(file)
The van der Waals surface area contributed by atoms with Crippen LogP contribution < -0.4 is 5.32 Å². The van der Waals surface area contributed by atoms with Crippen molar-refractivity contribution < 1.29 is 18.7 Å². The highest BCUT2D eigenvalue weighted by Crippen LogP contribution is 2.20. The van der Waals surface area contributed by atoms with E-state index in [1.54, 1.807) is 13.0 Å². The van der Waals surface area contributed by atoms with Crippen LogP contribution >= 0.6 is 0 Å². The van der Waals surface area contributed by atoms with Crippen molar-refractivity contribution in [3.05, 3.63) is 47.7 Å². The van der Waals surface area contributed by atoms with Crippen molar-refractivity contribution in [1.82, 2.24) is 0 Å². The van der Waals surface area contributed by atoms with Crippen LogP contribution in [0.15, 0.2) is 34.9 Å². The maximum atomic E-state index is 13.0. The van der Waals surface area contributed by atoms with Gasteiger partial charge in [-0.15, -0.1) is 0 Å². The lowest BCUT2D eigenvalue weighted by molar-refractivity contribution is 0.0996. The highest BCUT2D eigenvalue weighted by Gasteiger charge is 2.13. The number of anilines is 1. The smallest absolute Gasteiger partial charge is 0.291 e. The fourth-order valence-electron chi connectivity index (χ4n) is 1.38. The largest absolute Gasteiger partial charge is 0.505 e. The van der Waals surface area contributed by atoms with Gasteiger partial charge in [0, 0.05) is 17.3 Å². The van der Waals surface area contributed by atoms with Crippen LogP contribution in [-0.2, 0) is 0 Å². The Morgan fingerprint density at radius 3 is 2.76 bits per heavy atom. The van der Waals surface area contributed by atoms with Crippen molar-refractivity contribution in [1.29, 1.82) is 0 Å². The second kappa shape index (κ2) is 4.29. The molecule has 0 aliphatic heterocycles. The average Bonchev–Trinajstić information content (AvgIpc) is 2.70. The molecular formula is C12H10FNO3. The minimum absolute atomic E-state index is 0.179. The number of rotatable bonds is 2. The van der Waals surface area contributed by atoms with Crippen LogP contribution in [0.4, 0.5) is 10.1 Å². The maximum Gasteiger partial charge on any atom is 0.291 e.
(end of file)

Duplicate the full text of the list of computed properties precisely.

The van der Waals surface area contributed by atoms with Crippen LogP contribution < -0.4 is 5.32 Å². The van der Waals surface area contributed by atoms with Crippen molar-refractivity contribution < 1.29 is 18.7 Å². The highest BCUT2D eigenvalue weighted by Crippen LogP contribution is 2.20. The van der Waals surface area contributed by atoms with E-state index in [1.54, 1.807) is 13.0 Å². The van der Waals surface area contributed by atoms with Crippen LogP contribution >= 0.6 is 0 Å². The van der Waals surface area contributed by atoms with Crippen molar-refractivity contribution in [3.05, 3.63) is 47.7 Å². The van der Waals surface area contributed by atoms with Crippen molar-refractivity contribution in [1.82, 2.24) is 0 Å². The van der Waals surface area contributed by atoms with Crippen LogP contribution in [0.15, 0.2) is 34.9 Å². The maximum atomic E-state index is 13.0. The van der Waals surface area contributed by atoms with Gasteiger partial charge in [-0.15, -0.1) is 0 Å². The lowest BCUT2D eigenvalue weighted by molar-refractivity contribution is 0.0996. The highest BCUT2D eigenvalue weighted by Gasteiger charge is 2.13. The number of anilines is 1. The smallest absolute Gasteiger partial charge is 0.291 e. The fourth-order valence-electron chi connectivity index (χ4n) is 1.38. The largest absolute Gasteiger partial charge is 0.505 e. The van der Waals surface area contributed by atoms with Gasteiger partial charge in [0, 0.05) is 17.3 Å². The van der Waals surface area contributed by atoms with Crippen LogP contribution in [-0.2, 0) is 0 Å². The Morgan fingerprint density at radius 3 is 2.76 bits per heavy atom. The van der Waals surface area contributed by atoms with Crippen molar-refractivity contribution in [1.29, 1.82) is 0 Å². The second kappa shape index (κ2) is 4.29. The molecule has 0 aliphatic heterocycles. The average Bonchev–Trinajstić information content (AvgIpc) is 2.70. The molecular formula is C12H10FNO3. The minimum absolute atomic E-state index is 0.179. The number of rotatable bonds is 2. The van der Waals surface area contributed by atoms with Crippen LogP contribution in [0.4, 0.5) is 10.1 Å². The maximum Gasteiger partial charge on any atom is 0.291 e.